Books: A week in books
Boyd Tonkin is Literary Editor at The Independent. An award-winning journalist, he was formerly Social Policy Editor of the New Statesman and has broadcast extensively for BBC arts and current affairs programmes. He has judged the Booker Prize, the Whitbread biography award, the Commonwealth Writers Prize and the David Cohen Prize for a lifetime's achievement in literature.
Saturday 01 February 1997
Yet here comes heavy-footed Michael Dobbs again. Between them, his star Ian Richardson and his adapter Andrew Davies dragged Dobbs's Francis Urquhart trilogy way above its literary station. Some similarly gifted TV team should do the same with Goodfellowe MP (HarperCollins, pounds 16.99) to wipe out the memory of just how dull this novel is. Thomas Goodfellowe, its crumpled crusader, is a backbench "piece of parliamentary flotsam" with a wrecked family and a glorious future behind him. In a less than thrilling intrigue, he ventures out from his Soho eyrie to bust a Buchaneseque industrial cartel which plans (with help from a crudely caricatured Maxwellian magnate) to seize control of British newsapers. The only laugh in this perfunctory plot, decked out in dreary Archer-level prose, comes from the notion that EU legislation might force our upstanding breed of media barons to sell their titles to a bunch of spivs. Remind me, now: who is it that controls HarperCollins?
In contrast, Michael Toner's Seeing the Light (Simon & Schuster, pounds 15.99) manages a few half-decent thrills and some nice touches of sulphurous wit. Toner (a former Express lobby correspondent) creates a Tory minister compelled to do good by three glimpses of heaven and hell.
The sudden conversion to virtue - and the havoc it wreaks - has a fine satirical pedigree (Toner calls his would-be saint George Gulliver). Unexpectedly, though, those parts of the book that stray furthest from political shenanigans impress the most. Toner's efforts to enter the head of "a 20th-century Englishman sunk in medieval dread" work surprisingly well, especially when Gulliver sets off on a sacrificial quest into the Sahara. Meanwhile, the usual Westminster imbroglio - with its sleazy hacks and back-stabbing MPs - raises only faint smiles. For blood and guts, the actual Tory leadership contest of 1990 outstripped the one Toner invents. Still, I did enjoy the idea of the Almighty materialising to Gulliver as a pukka gent in a Garrick Club tie. As He explains, "You need metaphors, George". So do we all - including a few of the plodding literalists who walk the parliamentary fiction beat.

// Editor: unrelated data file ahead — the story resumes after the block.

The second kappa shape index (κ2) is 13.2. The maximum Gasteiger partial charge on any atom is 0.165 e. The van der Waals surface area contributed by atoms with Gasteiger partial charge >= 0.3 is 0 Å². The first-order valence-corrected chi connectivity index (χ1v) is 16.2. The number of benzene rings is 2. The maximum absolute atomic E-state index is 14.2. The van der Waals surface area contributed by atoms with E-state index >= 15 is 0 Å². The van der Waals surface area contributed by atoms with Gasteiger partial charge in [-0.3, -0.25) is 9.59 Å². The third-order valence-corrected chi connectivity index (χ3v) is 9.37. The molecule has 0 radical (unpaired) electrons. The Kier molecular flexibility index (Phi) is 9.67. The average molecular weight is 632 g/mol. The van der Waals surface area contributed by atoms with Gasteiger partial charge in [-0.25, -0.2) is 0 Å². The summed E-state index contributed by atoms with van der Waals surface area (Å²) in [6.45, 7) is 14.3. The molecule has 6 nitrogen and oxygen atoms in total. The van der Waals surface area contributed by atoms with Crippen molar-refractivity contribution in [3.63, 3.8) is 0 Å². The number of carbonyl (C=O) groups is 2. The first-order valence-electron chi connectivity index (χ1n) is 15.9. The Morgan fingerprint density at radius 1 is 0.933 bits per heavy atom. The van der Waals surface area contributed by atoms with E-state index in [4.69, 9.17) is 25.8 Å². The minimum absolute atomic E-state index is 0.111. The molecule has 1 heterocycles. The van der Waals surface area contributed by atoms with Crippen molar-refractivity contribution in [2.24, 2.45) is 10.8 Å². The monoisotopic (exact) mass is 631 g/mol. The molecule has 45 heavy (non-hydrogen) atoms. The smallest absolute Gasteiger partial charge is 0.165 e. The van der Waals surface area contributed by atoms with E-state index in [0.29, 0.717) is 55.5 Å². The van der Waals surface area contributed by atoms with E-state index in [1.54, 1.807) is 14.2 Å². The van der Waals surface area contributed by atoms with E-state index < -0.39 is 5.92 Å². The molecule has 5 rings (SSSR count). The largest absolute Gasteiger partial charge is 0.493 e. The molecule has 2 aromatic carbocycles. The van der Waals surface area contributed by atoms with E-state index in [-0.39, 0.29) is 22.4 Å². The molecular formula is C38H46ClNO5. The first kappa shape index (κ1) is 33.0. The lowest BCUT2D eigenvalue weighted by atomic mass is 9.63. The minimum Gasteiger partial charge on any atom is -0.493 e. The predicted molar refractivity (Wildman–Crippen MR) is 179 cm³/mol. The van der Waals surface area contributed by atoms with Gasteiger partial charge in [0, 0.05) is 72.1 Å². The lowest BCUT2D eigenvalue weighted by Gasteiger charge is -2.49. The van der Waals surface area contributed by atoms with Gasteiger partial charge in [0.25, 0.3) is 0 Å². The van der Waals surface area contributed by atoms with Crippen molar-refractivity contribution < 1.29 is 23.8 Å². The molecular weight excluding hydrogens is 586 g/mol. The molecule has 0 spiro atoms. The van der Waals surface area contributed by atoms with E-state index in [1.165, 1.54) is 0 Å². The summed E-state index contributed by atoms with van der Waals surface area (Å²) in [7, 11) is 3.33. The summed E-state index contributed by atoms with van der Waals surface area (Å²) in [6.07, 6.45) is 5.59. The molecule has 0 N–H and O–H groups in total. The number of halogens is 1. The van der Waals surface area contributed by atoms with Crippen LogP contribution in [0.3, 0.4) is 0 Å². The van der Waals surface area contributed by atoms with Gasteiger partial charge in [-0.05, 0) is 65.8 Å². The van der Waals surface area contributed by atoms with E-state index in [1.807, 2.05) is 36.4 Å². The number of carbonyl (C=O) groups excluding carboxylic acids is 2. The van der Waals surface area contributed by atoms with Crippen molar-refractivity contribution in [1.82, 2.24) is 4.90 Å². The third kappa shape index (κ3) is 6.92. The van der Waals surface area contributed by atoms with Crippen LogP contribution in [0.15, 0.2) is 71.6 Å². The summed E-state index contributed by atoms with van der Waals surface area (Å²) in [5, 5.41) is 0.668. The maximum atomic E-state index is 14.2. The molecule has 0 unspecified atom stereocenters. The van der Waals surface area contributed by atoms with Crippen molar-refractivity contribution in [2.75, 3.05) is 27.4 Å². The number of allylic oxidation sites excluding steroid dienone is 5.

Arts & Ents blogs
- 1 Emma Watson on Jennifer Lawrence naked photo leak: 'Even worse than seeing women's privacy violated is reading the comments'
- 2 Saudis risk new Muslim division with proposal to move Mohamed’s tomb
- 3 A teacher speaks out: 'I'm effectively being forced out of a career that I wanted to love'
- 4 Cee Lo Green: It is only rape if the victim is conscious
- 5 Nigerian witch-finder Helen Ukpabio threatens legal action against human rights organisations
Scottish independence referendum: Franz Ferdinand, Mogwai and Frightened Rabbit to play in support of Yes campaign
Jessica Chastain demands Scarlett Johansson-fronted Marvel superhero movie
Downton Abbey series 5 start date revealed: ITV drama to return in late September
Nicki Minaj suffers wardrobe malfunction during MTV VMAs performance with Ariana Grande and Jessie J
Olivia Colman and Mary Berry top Radio Times' female power list
Rotherham child sex abuse scandal: Labour Home Office to be probed over what Tony Blair's government knew - and when
What do immigrants really think of Britain? Polish immigrant's Reddit post goes viral
Ashya King: Parents of five-year-old boy refused permission to visit him in hospital and denied bail at Spanish court
With Douglas Carswell joining Ukip, my party has taken another giant step forward
When elitism grips the top of British society to this extent, there is only one answer: abolish private schools
Ashya King: 'Cruel NHS has not given us the treatment we need', says father of five-year-old with brain tumour who fled to Spain